Haki Madhubuti, African American Art, Black Art, KOLUMN Magazine, KOLUMN

Haki Madhubuti reflects on 50 years of cultivating black arts | The Chicago Reporter Poet and educator Haki Madhubuti could easily spend every waking hour repeating “I told you so” when it comes to what’s at stake for black America, but he’s characteristically doing something about it rather than talking about it.



It, in this case, is educating future generations of black children in knowing and loving themselves by operating three South Side schools (two elementary, one preschool), publishing meaningful cultural works by black authors and securing the future of Chicago State University’s Master of Fine Arts program while revitalizing the campus’ annual Gwendolyn Brooks writer’s conference. Madhubuti describes the late poet as his “cultural mother.”

“If you are a whole people, you’ve got to be involved in everything that goes into building whole people … in schools, in books, our education is critical,” the 75-year-old Madhubuti shared during a chat with The Chicago Reporter in a chilled, book-filled room at Third World Press Foundation headquarters on South Dobson Avenue.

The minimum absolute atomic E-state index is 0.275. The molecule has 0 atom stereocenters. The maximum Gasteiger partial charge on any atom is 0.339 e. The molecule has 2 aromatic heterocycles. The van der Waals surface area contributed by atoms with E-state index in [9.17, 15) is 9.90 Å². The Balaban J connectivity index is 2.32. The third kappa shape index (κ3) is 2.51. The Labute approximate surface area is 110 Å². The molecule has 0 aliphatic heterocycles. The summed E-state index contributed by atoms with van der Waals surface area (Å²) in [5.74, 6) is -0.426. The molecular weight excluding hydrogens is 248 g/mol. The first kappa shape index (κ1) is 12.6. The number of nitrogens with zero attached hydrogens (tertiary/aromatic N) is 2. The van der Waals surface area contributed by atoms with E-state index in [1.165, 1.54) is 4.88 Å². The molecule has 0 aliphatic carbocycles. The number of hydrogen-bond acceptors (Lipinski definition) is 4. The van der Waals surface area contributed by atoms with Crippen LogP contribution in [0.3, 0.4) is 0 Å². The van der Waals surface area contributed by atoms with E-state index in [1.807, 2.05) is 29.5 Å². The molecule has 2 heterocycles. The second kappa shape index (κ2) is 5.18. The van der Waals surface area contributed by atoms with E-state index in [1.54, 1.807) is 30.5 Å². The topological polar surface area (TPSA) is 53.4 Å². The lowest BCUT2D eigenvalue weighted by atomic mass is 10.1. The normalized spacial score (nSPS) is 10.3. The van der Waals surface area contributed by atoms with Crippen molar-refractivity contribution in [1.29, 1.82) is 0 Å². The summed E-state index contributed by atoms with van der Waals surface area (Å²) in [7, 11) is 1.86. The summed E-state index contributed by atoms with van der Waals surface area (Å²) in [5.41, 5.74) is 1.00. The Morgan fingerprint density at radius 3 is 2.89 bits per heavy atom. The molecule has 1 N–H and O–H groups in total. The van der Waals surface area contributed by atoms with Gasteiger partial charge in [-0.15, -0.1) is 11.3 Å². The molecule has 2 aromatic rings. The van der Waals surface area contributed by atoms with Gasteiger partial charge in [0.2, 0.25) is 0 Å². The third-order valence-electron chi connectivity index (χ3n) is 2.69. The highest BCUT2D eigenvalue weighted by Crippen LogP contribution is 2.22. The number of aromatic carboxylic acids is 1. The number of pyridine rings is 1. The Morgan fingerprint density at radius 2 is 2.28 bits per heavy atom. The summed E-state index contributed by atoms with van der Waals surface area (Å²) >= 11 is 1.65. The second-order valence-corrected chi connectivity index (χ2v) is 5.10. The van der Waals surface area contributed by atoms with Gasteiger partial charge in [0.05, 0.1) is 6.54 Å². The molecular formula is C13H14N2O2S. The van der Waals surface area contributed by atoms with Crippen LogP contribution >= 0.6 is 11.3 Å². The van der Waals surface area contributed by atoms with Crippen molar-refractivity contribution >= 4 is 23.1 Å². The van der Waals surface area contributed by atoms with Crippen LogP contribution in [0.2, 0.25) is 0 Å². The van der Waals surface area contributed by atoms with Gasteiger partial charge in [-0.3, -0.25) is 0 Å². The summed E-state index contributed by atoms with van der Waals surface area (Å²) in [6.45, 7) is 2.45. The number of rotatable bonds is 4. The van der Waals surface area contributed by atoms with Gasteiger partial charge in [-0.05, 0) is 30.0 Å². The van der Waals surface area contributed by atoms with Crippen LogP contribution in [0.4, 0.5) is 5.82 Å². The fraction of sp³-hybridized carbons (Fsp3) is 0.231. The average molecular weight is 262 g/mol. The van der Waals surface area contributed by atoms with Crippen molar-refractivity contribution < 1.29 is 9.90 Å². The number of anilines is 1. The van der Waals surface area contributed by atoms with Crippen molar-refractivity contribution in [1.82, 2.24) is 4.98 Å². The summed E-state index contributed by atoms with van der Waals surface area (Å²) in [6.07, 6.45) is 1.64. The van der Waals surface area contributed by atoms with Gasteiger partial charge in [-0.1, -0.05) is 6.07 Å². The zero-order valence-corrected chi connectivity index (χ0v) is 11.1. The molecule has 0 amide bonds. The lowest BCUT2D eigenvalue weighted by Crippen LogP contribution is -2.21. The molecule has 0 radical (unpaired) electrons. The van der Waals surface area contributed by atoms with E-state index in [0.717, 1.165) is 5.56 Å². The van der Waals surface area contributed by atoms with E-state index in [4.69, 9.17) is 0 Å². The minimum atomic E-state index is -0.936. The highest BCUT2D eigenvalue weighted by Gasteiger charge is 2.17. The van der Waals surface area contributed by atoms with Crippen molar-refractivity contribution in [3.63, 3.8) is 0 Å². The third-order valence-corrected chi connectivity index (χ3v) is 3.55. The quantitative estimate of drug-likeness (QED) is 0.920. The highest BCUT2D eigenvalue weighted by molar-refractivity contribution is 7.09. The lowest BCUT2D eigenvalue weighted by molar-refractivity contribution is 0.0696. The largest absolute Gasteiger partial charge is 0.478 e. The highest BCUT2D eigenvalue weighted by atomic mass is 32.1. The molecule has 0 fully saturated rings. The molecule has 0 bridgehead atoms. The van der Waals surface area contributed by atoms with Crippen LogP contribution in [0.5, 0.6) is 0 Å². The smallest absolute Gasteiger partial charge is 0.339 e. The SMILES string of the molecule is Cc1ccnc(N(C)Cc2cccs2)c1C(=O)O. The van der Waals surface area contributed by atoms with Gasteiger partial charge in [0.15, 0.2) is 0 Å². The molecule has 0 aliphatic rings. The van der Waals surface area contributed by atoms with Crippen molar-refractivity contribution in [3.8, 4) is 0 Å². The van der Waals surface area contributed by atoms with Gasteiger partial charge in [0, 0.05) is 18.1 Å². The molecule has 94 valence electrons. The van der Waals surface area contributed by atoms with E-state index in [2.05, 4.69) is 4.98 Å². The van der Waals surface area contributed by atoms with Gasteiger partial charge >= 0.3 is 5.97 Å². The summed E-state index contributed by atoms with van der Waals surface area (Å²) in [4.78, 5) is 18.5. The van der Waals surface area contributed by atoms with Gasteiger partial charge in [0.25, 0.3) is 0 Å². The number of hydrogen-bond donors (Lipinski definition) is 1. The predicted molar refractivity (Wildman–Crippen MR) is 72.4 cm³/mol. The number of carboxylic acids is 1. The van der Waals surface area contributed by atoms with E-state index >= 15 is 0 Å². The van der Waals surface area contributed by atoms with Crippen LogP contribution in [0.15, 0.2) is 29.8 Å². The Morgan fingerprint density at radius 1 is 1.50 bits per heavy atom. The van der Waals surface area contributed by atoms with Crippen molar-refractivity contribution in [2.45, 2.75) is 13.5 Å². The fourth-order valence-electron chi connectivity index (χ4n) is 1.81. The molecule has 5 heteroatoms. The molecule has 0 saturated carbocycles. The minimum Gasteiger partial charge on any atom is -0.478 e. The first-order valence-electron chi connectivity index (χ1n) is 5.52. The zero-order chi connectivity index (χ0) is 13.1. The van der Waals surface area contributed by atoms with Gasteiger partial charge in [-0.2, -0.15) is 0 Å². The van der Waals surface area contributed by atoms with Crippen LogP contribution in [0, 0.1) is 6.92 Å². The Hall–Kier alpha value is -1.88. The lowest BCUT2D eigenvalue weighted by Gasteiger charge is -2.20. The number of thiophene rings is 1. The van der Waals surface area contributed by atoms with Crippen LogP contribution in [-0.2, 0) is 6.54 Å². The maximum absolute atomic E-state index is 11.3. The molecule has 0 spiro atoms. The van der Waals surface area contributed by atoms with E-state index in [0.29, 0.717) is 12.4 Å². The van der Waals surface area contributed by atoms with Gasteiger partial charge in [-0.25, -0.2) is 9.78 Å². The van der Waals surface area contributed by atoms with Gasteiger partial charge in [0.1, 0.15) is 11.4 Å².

The publishing house Madhubuti founded in 1967, with support from Johari Amini and Carolyn Rodgers, is celebrating 50 years of cultivating whole people, particularly black people, but including brown ones, poor whites and anyone outside the full embrace of the monied interests that dominate civic life in these United States. As white supremacy boldly declares a loud and proud space in the public conversation, as it did in the 1950s when he made the Great Migration from Little Rock to Detroit then Chicago, Madhubuti is unwavering in his belief in the necessity of building sustainable black institutions. In these institutions African-Americans “control their own cultural imperatives” in the service of “the healthy replication of themselves”—emphasis on the “healthy” part.

Haki Madhubuti, African American Art, Black Art, KOLUMN Magazine, KOLUMN


NATIONAL MUSEUM OF AFRICAN AMERICAN HISTORY & CULTURE | WASHINGTON, DC

The National Museum of African American History and Culture is the only national museum devoted exclusively to the documentation of African American life, history, and culture. It was established by Act of Congress in 2003, following decades of efforts to promote and highlight the contributions of African Americans. To date, the Museum has collected more than 36,000 artifacts and nearly 100,000 individuals have become charter members. The Museum opened to the public on September 24, 2016, as the 19th and newest museum of the Smithsonian Institution. (Website).